When the GABAA receptor is in the presence of the neurosteroids allopregnanolone, THDOC, androstanediol and androstenedione, there is an enhanced probability of the receptor chloride channel being open, such that the average time of the channel being open increases and the closed time decreases, resulting in an inhibition of neuronal excitation. Unlike benzodiazepines, which agonize only GABAA receptors that contains g2 subunits and do not contains a2 or a6 subunits, neurosteroids modulate most GABAA receptors, including recombinant versions[11]. GABAA receptors that contain a d subunit are the most sensitive to neurosteroids[12], and transgenic mice lacking the d subunit show reduced sensitivity to neurosteroids[13]. Interestingly, GABAA receptors that contain the d subunit have less potential to be desensitized and are usually located extrasynaptically.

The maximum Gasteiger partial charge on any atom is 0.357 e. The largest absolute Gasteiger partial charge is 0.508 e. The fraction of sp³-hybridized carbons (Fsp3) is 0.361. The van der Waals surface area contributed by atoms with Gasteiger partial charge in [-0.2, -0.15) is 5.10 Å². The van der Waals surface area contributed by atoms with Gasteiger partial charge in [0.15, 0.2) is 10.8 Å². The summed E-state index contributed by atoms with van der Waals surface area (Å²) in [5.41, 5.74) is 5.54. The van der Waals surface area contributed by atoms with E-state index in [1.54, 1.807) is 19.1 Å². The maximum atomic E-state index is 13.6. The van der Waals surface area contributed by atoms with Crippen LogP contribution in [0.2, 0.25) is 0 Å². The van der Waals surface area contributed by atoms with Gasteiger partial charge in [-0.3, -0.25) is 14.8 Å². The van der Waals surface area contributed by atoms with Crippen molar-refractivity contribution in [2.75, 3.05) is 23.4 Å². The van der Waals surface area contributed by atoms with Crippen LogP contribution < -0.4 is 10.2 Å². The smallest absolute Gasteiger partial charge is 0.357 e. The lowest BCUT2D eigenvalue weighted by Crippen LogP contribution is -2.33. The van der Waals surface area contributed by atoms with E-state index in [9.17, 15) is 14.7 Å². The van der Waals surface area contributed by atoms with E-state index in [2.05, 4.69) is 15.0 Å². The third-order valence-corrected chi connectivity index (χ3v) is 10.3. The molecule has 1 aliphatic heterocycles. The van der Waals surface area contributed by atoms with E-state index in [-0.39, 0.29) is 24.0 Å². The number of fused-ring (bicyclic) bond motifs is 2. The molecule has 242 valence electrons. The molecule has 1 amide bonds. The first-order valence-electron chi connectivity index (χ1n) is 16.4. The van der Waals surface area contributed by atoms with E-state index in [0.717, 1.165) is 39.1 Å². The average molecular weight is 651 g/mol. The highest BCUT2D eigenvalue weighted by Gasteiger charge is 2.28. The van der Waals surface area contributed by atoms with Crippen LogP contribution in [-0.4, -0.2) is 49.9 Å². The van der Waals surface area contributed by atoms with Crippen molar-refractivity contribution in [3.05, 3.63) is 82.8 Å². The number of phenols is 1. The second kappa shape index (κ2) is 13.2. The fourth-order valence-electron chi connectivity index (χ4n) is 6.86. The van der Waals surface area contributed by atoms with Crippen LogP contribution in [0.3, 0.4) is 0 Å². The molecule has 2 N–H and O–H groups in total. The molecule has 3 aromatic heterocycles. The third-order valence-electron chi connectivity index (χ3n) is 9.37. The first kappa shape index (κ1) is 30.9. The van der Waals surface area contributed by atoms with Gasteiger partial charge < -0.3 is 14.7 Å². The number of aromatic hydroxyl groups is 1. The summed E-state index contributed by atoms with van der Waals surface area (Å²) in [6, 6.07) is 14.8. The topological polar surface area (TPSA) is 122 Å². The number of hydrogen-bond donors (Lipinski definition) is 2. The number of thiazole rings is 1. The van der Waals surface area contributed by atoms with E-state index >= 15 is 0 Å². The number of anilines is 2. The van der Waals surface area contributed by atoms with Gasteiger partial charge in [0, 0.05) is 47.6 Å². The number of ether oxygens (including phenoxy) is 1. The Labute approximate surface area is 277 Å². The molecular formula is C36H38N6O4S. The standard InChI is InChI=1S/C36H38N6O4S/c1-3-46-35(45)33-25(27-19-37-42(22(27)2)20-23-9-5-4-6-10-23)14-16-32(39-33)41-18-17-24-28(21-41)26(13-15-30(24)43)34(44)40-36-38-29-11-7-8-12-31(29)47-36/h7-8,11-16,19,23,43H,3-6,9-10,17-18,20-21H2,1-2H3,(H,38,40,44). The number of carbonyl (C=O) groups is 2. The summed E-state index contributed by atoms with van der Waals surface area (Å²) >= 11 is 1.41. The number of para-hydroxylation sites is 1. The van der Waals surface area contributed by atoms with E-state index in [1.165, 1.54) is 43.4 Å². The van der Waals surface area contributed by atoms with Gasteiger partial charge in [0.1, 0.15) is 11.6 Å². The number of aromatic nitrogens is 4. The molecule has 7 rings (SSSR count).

Though neurosteroids allosterically modulate the GABAA receptors, at pharmacologic concentrations north of 10 micromolar, they can directly agonize the receptors, even in the absence of the neurotransmitter GABA[14]. In this action, neurosteroids resemble barbiturates but not benzodiazepines[15].

The sulfated versions of pregnenolone and DHEA, which are found abundantly in the brain, reduce the frequency at which the GABAA channel open[16] when found at physiologic doses. At the nanomolar or high micromolar concentrations of pharmacologic doses, they become potent allosteric agonists[17], increasing the frequency of the channel opening and the total duration of channel opening. Nonetheless, in normal physiology, allopregnanolone, THDOC, androstanediol, and androstenedione positively modulate the receptor, while pregnenolone sulfate and DHEA sulfate (as well as isopregnanolone) negatively modulate the receptor.